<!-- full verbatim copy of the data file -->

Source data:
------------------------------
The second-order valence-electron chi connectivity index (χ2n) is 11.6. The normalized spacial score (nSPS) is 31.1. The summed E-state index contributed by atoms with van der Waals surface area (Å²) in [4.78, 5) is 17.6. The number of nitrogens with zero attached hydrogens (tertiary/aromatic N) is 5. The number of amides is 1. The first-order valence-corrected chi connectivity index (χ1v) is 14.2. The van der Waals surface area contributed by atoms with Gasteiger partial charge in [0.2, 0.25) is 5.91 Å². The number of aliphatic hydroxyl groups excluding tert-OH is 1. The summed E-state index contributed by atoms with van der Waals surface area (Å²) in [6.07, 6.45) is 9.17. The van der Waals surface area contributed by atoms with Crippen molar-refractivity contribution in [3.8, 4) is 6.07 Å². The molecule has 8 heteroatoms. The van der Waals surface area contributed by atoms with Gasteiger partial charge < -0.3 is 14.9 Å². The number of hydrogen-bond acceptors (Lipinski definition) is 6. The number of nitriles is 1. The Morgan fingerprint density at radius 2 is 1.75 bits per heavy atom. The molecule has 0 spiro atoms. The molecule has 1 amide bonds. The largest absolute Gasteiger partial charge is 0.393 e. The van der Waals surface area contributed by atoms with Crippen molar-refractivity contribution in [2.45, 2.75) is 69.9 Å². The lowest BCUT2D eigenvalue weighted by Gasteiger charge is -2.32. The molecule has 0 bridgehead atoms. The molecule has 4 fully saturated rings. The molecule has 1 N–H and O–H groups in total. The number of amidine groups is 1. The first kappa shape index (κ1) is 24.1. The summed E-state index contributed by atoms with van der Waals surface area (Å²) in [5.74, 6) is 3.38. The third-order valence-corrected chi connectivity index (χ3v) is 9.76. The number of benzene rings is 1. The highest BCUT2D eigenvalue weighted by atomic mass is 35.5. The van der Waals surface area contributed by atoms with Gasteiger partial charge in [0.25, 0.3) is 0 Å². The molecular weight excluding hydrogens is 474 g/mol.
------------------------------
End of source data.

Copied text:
The second-order valence-electron chi connectivity index (χ2n) is 11.6. The normalized spacial score (nSPS) is 31.1. The summed E-state index contributed by atoms with van der Waals surface area (Å²) in [4.78, 5) is 17.6. The number of nitrogens with zero attached hydrogens (tertiary/aromatic N) is 5. The number of amides is 1. The first-order valence-corrected chi connectivity index (χ1v) is 14.2. The van der Waals surface area contributed by atoms with Gasteiger partial charge in [0.2, 0.25) is 5.91 Å². The number of aliphatic hydroxyl groups excluding tert-OH is 1. The summed E-state index contributed by atoms with van der Waals surface area (Å²) in [6.07, 6.45) is 9.17. The van der Waals surface area contributed by atoms with Crippen molar-refractivity contribution in [3.8, 4) is 6.07 Å². The molecule has 8 heteroatoms. The van der Waals surface area contributed by atoms with Gasteiger partial charge < -0.3 is 14.9 Å². The number of hydrogen-bond acceptors (Lipinski definition) is 6. The number of nitriles is 1. The Morgan fingerprint density at radius 2 is 1.75 bits per heavy atom. The molecule has 0 spiro atoms. The molecule has 1 amide bonds. The largest absolute Gasteiger partial charge is 0.393 e. The van der Waals surface area contributed by atoms with Crippen molar-refractivity contribution in [2.45, 2.75) is 69.9 Å². The lowest BCUT2D eigenvalue weighted by Gasteiger charge is -2.32. The molecule has 0 bridgehead atoms. The molecule has 4 fully saturated rings. The molecule has 1 N–H and O–H groups in total. The number of amidine groups is 1. The first kappa shape index (κ1) is 24.1. The summed E-state index contributed by atoms with van der Waals surface area (Å²) in [5.74, 6) is 3.38. The third-order valence-corrected chi connectivity index (χ3v) is 9.76. The number of benzene rings is 1. The highest BCUT2D eigenvalue weighted by atomic mass is 35.5. The van der Waals surface area contributed by atoms with Gasteiger partial charge in [0.25, 0.3) is 0 Å². The molecular weight excluding hydrogens is 474 g/mol.